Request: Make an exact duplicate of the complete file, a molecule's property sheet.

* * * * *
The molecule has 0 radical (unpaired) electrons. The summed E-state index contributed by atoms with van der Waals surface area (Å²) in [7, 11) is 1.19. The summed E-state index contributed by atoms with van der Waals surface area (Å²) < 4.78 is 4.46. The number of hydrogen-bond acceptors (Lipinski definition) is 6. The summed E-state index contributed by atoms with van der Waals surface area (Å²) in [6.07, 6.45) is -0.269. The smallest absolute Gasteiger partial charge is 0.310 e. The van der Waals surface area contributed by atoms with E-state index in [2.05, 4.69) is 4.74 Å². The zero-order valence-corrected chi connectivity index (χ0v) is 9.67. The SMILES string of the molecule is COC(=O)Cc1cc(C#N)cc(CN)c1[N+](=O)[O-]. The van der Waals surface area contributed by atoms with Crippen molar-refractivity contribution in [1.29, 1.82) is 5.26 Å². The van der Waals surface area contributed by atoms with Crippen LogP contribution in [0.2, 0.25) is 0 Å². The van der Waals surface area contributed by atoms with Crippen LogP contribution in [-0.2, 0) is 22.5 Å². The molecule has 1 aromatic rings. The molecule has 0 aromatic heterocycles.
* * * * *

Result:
The molecule has 0 radical (unpaired) electrons. The summed E-state index contributed by atoms with van der Waals surface area (Å²) in [7, 11) is 1.19. The summed E-state index contributed by atoms with van der Waals surface area (Å²) < 4.78 is 4.46. The number of hydrogen-bond acceptors (Lipinski definition) is 6. The summed E-state index contributed by atoms with van der Waals surface area (Å²) in [6.07, 6.45) is -0.269. The smallest absolute Gasteiger partial charge is 0.310 e. The van der Waals surface area contributed by atoms with E-state index in [2.05, 4.69) is 4.74 Å². The zero-order valence-corrected chi connectivity index (χ0v) is 9.67. The SMILES string of the molecule is COC(=O)Cc1cc(C#N)cc(CN)c1[N+](=O)[O-]. The van der Waals surface area contributed by atoms with Crippen molar-refractivity contribution in [1.29, 1.82) is 5.26 Å². The van der Waals surface area contributed by atoms with Crippen LogP contribution in [0.2, 0.25) is 0 Å². The van der Waals surface area contributed by atoms with Crippen LogP contribution in [-0.2, 0) is 22.5 Å². The molecule has 1 aromatic rings. The molecule has 0 aromatic heterocycles.